7 people like this
Posted by circle of destruction
a resident of Another Palo Alto neighborhood
on Nov 22, 2016 at 6:56 pm

The transportation staff is pursuing its own agenda
and covering the city and our neighborhoods with signs and paint,ill advised lane configurations,
etc, feeding off disastrous land use policies which have led to overdevelopment and increased traffic and, perversely at the same time, actual reduction of police enforcement in a giant circle of destruction of our city and our neighborhoods
which get uglier and more dangerous every day. And the City Council buys into this circle of
destruction and perpetuates it in every aspect.

22 people like this
Posted by parent
a resident of Midtown
on Nov 22, 2016 at 7:05 pm

Increasing speed limits will increase pedestrian fatalities, especially on roads like Middlefield where there are long stretches with no stop lights to protect pedestrians in crosswalks. I guarantee it. Don't do it.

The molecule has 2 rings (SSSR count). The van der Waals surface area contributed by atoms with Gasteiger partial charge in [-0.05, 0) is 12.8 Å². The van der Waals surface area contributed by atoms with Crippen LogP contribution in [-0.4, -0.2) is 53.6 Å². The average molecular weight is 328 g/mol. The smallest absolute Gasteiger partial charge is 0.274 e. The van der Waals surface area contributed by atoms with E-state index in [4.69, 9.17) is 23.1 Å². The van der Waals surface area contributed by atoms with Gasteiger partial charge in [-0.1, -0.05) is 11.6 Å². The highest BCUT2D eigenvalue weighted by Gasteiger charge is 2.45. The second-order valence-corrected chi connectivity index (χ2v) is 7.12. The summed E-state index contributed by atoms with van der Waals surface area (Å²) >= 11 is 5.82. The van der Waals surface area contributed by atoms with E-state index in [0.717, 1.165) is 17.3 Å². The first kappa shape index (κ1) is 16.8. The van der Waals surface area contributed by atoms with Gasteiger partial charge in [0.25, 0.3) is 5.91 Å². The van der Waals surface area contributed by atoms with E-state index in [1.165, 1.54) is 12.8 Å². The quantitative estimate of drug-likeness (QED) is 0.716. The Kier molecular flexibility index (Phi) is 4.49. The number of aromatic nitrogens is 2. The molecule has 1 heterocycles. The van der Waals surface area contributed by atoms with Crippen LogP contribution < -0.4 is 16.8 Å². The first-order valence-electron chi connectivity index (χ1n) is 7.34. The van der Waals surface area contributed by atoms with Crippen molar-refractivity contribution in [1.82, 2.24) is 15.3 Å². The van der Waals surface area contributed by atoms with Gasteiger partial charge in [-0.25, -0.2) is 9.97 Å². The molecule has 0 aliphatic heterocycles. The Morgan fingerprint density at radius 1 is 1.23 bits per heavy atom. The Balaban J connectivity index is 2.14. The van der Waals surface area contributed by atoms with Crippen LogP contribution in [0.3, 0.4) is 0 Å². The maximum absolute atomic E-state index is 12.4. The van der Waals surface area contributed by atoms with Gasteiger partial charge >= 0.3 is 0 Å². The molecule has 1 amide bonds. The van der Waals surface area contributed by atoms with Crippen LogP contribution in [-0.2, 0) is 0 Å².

6 people like this
Posted by Me 2
a resident of Old Palo Alto
on Nov 23, 2016 at 8:39 am

Politics at its best.

Josh Mello knew that this would never fly. This was just a ploy to give his department cover to continue his Bicyclist Agenda by pretending he was concerned about traffic that his own department is causing.

Clever Josh, but you really need to find another job.

4 people like this
Posted by James Thurber
a resident of Mountain View
on Nov 23, 2016 at 10:22 am

As a non-car owner (I ride a bicycle) I find Alma Ave particularly enticing being a straight shot from Mountain View to Palo Alto. There's no bicycle lane but under the law bicycles are considered vehicles. So I take the lane, the whole lane (albeit the slow lane).

Alas, at my normal cruising speed of about 15 mph I find cars backing up behind me with (frequently) angry drivers using that noisy device (the horn) to get my attention.

If I'm feeling comfortable I can speed up to 16 mph, with a tailwind even 18.

And eventually I get where I'm going.